I am incredibly disgusted by the IMF’s latest press release
on “Canada’s Declining Marriage Rate.”
I think it is ridiculous that they would link common-low relationships to poverty.
First of all, there are several facts here that they are meshing together, without sorting them out and presenting them in logical fashion.
1. Marriages are on the decline according to Canadian statistics from 2001-2003. Yet divorce rates are still around the 43% on average (http://www.statcan.gc.ca/pub/85-002-x/2012001/article/11634-eng.htm).
2. In areas like Quebec the common-law rate is as high as 49%. ( http://www.realwomenca.com/archives/newsletter/2005_july_aug/article_10.html)
From this study (of common law breakups, which are as high as as 63% in Quebec) they conclude that a common law relationship is more likely to break up within a ten year span than a marriage.
Doesn’t it make sense that since there are fewer marriages and MORE common law relationships that there would be higher incidences of common law relationships breakups (since there are fewer marriages, therefore obviously fewer married people can divorce).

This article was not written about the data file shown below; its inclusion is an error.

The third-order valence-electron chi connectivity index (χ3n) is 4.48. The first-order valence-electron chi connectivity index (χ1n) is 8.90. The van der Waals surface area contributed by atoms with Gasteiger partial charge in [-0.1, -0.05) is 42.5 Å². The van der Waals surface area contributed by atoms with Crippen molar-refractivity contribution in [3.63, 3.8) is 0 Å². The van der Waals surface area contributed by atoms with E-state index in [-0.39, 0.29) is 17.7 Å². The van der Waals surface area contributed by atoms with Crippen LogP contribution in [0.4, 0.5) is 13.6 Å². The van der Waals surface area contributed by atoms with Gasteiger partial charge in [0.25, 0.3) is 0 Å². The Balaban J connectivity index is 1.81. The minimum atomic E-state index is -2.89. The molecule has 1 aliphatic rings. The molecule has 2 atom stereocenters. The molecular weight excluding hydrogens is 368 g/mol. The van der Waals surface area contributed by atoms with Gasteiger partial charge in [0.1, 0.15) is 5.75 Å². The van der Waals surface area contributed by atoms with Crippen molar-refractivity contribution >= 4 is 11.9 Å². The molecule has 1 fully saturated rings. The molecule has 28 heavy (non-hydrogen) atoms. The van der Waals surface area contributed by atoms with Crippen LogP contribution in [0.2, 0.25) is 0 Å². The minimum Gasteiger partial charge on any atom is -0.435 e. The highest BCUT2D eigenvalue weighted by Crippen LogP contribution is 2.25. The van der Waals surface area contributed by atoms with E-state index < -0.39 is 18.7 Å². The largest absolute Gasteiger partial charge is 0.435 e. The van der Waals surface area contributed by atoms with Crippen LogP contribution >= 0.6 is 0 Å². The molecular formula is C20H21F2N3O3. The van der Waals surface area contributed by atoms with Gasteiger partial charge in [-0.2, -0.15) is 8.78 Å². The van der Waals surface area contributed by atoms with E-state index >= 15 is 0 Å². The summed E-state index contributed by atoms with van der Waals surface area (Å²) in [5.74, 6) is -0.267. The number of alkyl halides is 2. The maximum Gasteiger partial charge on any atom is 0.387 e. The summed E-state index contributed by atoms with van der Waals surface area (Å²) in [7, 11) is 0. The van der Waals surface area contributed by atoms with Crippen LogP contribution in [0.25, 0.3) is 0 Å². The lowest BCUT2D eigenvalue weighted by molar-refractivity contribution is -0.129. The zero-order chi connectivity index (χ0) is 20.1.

For the IMF to link common law relationships to family poverty is really sickening. I know many common law relationships that are doing much better financially and are in better relationship health than marriages.
Instead of fear mongering people, I would love them for them to actually provide evidence of how a piece of paper leads to a lasting relationship.
Relationships take time, commitment, communication,dedication and mutual respect.
In fact I know many people, thanks in part to being educated in the era of the feminist movement, who choose NOT to marry. So their blatant commentary about uneducated people choosing this path is really disgusting.
Secondly, very educated reasons people do not choose marriage for several reasons. One reason is that that more and more people are choosing to live freely without the interference of the state.
A second reason is that people who choose common-law want love, mutual respect and commitment rather than religious doctrine or what a government body tells them they ought to be doing.